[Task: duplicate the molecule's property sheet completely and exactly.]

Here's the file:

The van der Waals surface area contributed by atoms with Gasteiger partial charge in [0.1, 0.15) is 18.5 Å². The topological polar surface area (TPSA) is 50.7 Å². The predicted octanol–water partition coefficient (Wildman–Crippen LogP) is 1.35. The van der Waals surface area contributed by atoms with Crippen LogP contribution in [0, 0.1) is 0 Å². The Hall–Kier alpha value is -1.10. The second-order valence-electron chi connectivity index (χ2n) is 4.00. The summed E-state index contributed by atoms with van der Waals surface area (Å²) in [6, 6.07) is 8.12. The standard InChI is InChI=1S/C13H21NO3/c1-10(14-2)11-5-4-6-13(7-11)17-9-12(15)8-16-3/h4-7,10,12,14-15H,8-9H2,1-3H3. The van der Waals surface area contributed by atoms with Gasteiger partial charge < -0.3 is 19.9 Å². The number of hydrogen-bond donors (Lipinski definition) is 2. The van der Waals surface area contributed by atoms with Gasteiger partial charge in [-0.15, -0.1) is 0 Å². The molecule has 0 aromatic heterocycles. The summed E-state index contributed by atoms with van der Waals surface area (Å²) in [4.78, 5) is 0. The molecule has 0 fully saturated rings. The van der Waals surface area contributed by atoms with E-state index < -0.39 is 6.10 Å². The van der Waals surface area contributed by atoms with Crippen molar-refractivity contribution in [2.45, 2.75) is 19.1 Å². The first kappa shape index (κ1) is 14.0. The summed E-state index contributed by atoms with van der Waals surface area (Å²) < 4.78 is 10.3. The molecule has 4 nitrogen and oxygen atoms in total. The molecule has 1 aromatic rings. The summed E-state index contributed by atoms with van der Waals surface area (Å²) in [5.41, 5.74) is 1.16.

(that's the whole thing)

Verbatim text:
The van der Waals surface area contributed by atoms with Gasteiger partial charge in [0.1, 0.15) is 18.5 Å². The topological polar surface area (TPSA) is 50.7 Å². The predicted octanol–water partition coefficient (Wildman–Crippen LogP) is 1.35. The van der Waals surface area contributed by atoms with Crippen LogP contribution in [0, 0.1) is 0 Å². The Hall–Kier alpha value is -1.10. The second-order valence-electron chi connectivity index (χ2n) is 4.00. The summed E-state index contributed by atoms with van der Waals surface area (Å²) in [6, 6.07) is 8.12. The standard InChI is InChI=1S/C13H21NO3/c1-10(14-2)11-5-4-6-13(7-11)17-9-12(15)8-16-3/h4-7,10,12,14-15H,8-9H2,1-3H3. The van der Waals surface area contributed by atoms with Gasteiger partial charge < -0.3 is 19.9 Å². The number of hydrogen-bond donors (Lipinski definition) is 2. The van der Waals surface area contributed by atoms with Gasteiger partial charge in [-0.15, -0.1) is 0 Å². The molecule has 0 aromatic heterocycles. The summed E-state index contributed by atoms with van der Waals surface area (Å²) in [4.78, 5) is 0. The molecule has 0 fully saturated rings. The van der Waals surface area contributed by atoms with E-state index < -0.39 is 6.10 Å². The van der Waals surface area contributed by atoms with Crippen molar-refractivity contribution in [2.45, 2.75) is 19.1 Å². The first kappa shape index (κ1) is 14.0. The summed E-state index contributed by atoms with van der Waals surface area (Å²) < 4.78 is 10.3. The molecule has 4 nitrogen and oxygen atoms in total. The molecule has 1 aromatic rings. The summed E-state index contributed by atoms with van der Waals surface area (Å²) in [5.41, 5.74) is 1.16.